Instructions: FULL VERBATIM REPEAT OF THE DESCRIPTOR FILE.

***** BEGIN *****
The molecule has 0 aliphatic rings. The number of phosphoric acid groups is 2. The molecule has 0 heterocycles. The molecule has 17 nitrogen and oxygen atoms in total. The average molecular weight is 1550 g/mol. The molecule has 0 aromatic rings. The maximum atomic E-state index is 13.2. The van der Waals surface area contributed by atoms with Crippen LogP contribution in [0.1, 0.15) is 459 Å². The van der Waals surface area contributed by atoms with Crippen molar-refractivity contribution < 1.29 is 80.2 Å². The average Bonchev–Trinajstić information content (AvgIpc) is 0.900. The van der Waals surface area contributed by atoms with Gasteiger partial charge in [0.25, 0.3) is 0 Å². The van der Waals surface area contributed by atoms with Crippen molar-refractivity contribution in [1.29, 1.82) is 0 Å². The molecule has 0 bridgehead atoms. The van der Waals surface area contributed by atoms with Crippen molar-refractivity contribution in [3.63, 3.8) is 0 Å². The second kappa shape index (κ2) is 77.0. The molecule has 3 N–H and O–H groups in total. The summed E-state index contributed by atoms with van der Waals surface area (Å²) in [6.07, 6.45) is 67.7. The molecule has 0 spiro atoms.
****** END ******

The molecule has 0 aliphatic rings. The number of phosphoric acid groups is 2. The molecule has 0 heterocycles. The molecule has 17 nitrogen and oxygen atoms in total. The average molecular weight is 1550 g/mol. The molecule has 0 aromatic rings. The maximum atomic E-state index is 13.2. The van der Waals surface area contributed by atoms with Crippen LogP contribution in [0.1, 0.15) is 459 Å². The van der Waals surface area contributed by atoms with Crippen molar-refractivity contribution < 1.29 is 80.2 Å². The average Bonchev–Trinajstić information content (AvgIpc) is 0.900. The van der Waals surface area contributed by atoms with Gasteiger partial charge in [0.25, 0.3) is 0 Å². The van der Waals surface area contributed by atoms with Crippen molar-refractivity contribution in [1.29, 1.82) is 0 Å². The molecule has 0 bridgehead atoms. The van der Waals surface area contributed by atoms with Crippen molar-refractivity contribution in [3.63, 3.8) is 0 Å². The second kappa shape index (κ2) is 77.0. The molecule has 3 N–H and O–H groups in total. The summed E-state index contributed by atoms with van der Waals surface area (Å²) in [6.07, 6.45) is 67.7. The molecule has 0 spiro atoms.